Earlier this month, Andy Murray broke a seven-decade lockout for the British, picking up the men's title at Wimbledon in straight sets against six-time Grand Slam winner Novak Djokovic.

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The Two-Way
9:37 am
Sun July 21, 2013

Pope's Visit To Brazil Seen As 'Triumphant Homecoming'

A Brazilian flag flies on Saturday near the podium which will receive Pope Francis on Copacabana Beach in Rio de Janeiro.
Mario Tama Getty Images

Originally published on Sun July 21, 2013 5:25 pm

When Pope Francis arrives in Brazil on Monday, he'll begin a trip of firsts.

He's the first Latin American pope, and it will be his first trip abroad as pontiff. And he'll be visiting a country with more Catholics than any other.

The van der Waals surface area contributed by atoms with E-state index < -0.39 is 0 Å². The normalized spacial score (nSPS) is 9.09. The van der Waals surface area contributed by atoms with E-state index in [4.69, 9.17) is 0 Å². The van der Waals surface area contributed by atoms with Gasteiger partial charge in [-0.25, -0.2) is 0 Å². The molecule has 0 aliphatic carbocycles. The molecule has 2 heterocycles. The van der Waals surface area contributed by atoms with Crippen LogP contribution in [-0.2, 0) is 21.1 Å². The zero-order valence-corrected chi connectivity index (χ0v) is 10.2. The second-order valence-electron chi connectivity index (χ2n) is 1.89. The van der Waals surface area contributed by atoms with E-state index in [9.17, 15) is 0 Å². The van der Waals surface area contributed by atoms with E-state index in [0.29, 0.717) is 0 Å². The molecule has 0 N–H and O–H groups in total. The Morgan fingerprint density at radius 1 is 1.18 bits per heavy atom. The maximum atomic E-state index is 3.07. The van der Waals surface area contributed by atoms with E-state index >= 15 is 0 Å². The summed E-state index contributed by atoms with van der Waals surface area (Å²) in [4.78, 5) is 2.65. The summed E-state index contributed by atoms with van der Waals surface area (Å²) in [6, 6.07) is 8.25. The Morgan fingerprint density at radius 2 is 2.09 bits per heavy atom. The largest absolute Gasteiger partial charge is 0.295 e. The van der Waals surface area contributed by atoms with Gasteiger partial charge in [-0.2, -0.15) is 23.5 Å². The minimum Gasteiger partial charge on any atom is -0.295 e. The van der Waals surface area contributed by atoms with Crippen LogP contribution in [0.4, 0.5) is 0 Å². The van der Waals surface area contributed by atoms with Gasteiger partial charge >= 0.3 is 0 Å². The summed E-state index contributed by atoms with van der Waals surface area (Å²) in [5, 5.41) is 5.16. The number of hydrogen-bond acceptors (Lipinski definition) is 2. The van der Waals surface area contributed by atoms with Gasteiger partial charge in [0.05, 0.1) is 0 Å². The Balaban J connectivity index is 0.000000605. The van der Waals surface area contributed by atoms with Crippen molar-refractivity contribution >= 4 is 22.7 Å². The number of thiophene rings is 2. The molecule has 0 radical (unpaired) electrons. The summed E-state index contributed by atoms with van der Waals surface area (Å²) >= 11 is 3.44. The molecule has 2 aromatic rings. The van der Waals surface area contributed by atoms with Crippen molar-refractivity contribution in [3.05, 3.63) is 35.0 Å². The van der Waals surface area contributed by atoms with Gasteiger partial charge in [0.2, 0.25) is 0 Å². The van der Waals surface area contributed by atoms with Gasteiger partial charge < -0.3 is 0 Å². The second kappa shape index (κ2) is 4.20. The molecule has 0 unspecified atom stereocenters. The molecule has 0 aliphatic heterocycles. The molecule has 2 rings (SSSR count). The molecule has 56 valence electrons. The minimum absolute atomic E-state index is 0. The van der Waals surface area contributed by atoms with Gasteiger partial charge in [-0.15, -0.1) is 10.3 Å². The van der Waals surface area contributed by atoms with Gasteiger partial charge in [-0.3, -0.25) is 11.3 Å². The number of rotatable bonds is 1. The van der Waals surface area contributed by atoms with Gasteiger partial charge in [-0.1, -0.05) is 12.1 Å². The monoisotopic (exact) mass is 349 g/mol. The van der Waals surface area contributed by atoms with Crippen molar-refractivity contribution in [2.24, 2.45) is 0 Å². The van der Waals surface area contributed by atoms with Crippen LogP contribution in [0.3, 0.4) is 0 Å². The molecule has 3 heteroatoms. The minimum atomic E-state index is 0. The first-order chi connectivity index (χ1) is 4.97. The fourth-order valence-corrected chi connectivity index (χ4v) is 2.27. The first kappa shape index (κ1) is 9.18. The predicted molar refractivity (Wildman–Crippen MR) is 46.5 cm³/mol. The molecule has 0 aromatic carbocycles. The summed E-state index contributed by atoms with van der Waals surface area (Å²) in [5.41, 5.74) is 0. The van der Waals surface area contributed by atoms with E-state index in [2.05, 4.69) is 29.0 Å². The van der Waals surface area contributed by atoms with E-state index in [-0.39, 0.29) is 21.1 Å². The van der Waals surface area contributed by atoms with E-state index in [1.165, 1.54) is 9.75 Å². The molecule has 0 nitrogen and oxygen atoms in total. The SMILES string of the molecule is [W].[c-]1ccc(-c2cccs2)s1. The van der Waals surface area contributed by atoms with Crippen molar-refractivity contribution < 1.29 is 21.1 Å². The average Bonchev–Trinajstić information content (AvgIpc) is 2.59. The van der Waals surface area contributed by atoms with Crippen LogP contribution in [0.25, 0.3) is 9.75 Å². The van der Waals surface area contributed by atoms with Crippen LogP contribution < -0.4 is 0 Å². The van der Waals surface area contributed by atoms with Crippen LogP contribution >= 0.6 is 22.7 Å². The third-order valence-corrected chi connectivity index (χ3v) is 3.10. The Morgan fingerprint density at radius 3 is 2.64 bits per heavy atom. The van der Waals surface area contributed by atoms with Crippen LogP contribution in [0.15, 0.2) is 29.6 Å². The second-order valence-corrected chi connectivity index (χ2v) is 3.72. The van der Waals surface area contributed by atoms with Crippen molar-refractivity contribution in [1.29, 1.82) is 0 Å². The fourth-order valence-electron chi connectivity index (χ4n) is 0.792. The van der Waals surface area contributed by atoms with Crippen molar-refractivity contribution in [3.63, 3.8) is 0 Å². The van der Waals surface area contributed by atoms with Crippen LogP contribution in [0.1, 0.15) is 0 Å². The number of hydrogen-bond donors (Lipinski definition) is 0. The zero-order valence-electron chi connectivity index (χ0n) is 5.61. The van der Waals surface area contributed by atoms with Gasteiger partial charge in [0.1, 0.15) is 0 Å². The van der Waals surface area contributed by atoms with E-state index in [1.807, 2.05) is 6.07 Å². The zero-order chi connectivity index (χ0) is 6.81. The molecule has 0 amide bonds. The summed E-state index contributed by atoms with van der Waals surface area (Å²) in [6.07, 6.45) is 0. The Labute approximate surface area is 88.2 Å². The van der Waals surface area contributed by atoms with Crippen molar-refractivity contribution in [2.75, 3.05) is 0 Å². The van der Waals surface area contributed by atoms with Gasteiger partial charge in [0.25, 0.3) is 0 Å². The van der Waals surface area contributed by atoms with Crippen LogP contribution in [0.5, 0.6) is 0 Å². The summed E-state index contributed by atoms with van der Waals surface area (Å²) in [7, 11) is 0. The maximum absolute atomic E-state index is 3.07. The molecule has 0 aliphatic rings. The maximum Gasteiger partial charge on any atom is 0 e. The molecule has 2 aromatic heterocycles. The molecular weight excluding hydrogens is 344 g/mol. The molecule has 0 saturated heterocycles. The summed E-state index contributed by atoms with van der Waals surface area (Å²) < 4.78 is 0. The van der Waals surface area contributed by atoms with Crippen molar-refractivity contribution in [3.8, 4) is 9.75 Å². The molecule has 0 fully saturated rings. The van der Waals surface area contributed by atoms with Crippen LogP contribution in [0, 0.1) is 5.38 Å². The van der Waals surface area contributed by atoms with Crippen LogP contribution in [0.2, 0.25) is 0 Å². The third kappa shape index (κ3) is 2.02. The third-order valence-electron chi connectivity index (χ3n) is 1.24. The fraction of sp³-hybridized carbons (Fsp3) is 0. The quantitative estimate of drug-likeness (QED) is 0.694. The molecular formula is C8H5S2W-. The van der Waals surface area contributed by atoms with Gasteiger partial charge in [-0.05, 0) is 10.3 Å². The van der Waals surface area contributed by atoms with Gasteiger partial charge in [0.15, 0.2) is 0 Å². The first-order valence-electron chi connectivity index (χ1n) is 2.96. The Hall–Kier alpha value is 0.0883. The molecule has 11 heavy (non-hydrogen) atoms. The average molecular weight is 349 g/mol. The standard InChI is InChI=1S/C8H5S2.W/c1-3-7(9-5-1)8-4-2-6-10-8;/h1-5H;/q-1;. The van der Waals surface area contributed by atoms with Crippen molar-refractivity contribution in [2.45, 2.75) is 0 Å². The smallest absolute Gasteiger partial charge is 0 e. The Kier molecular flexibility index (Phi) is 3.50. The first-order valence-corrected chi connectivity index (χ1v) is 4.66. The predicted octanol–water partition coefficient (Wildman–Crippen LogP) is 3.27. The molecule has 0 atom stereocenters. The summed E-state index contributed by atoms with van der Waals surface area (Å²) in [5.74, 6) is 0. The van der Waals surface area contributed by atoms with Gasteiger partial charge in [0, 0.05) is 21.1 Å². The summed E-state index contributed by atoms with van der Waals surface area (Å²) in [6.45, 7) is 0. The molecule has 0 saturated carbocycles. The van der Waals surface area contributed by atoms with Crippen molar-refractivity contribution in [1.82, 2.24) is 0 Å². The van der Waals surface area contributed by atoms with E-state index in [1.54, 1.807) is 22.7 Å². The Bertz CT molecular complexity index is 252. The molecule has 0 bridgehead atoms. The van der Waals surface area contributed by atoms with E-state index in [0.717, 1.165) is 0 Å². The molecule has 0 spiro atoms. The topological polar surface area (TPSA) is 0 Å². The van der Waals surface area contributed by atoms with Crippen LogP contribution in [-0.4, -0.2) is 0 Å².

Francis, who is gaining a reputation for his simple ways, is expected, The Miami Herald writes, to:

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The Two-Way
6:51 am
Sun July 21, 2013

Japan's Ruling Coalition Wins Control Of Upper House

Japanese Prime Minister and ruling Liberal Democratic Party leader Shinzo Abe delivers a campaign speech in Tokyo ahead of Sunday's polling.
Toshifumi Kitamura AFP/Getty Images

Japanese Prime Minister Shinzo Abe's ruling coalition has won a decisive election victory, extending its control to the upper house of parliament and setting the stage for the country's first stable government in years.

Based on exit polls, national broadcaster NHK predicts that Abe's Liberal Democratic Party and its coalition partner, New Komeito, will take 71 seats, giving them a total of 130 seats, eight more than needed for a majority in the chamber.

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The Two-Way
6:06 am